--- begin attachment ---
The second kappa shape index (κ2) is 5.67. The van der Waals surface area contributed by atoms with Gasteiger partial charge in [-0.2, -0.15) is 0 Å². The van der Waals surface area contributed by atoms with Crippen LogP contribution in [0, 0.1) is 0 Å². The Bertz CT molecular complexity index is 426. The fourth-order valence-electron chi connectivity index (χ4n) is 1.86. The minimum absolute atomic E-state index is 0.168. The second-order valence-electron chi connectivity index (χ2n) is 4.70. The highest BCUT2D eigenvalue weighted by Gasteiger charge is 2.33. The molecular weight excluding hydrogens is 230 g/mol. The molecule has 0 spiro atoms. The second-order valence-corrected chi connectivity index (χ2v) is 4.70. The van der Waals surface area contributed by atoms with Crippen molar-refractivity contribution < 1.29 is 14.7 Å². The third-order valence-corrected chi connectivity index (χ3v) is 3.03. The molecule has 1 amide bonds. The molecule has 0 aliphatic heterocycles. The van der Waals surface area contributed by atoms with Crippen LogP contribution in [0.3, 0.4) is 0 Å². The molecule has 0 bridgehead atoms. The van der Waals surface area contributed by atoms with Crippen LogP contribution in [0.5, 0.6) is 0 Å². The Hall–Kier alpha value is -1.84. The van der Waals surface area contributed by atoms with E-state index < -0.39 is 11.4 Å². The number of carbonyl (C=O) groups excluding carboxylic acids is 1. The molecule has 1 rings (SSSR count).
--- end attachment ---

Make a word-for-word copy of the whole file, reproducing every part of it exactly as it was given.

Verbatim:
The second kappa shape index (κ2) is 5.67. The van der Waals surface area contributed by atoms with Gasteiger partial charge in [-0.2, -0.15) is 0 Å². The van der Waals surface area contributed by atoms with Crippen LogP contribution in [0, 0.1) is 0 Å². The Bertz CT molecular complexity index is 426. The fourth-order valence-electron chi connectivity index (χ4n) is 1.86. The minimum absolute atomic E-state index is 0.168. The second-order valence-electron chi connectivity index (χ2n) is 4.70. The highest BCUT2D eigenvalue weighted by Gasteiger charge is 2.33. The molecular weight excluding hydrogens is 230 g/mol. The molecule has 0 spiro atoms. The second-order valence-corrected chi connectivity index (χ2v) is 4.70. The van der Waals surface area contributed by atoms with Crippen molar-refractivity contribution < 1.29 is 14.7 Å². The third-order valence-corrected chi connectivity index (χ3v) is 3.03. The molecule has 1 amide bonds. The molecule has 0 aliphatic heterocycles. The van der Waals surface area contributed by atoms with Crippen LogP contribution in [0.3, 0.4) is 0 Å². The molecule has 0 bridgehead atoms. The van der Waals surface area contributed by atoms with Crippen LogP contribution in [0.5, 0.6) is 0 Å². The Hall–Kier alpha value is -1.84. The van der Waals surface area contributed by atoms with E-state index < -0.39 is 11.4 Å². The number of carbonyl (C=O) groups excluding carboxylic acids is 1. The molecule has 1 rings (SSSR count).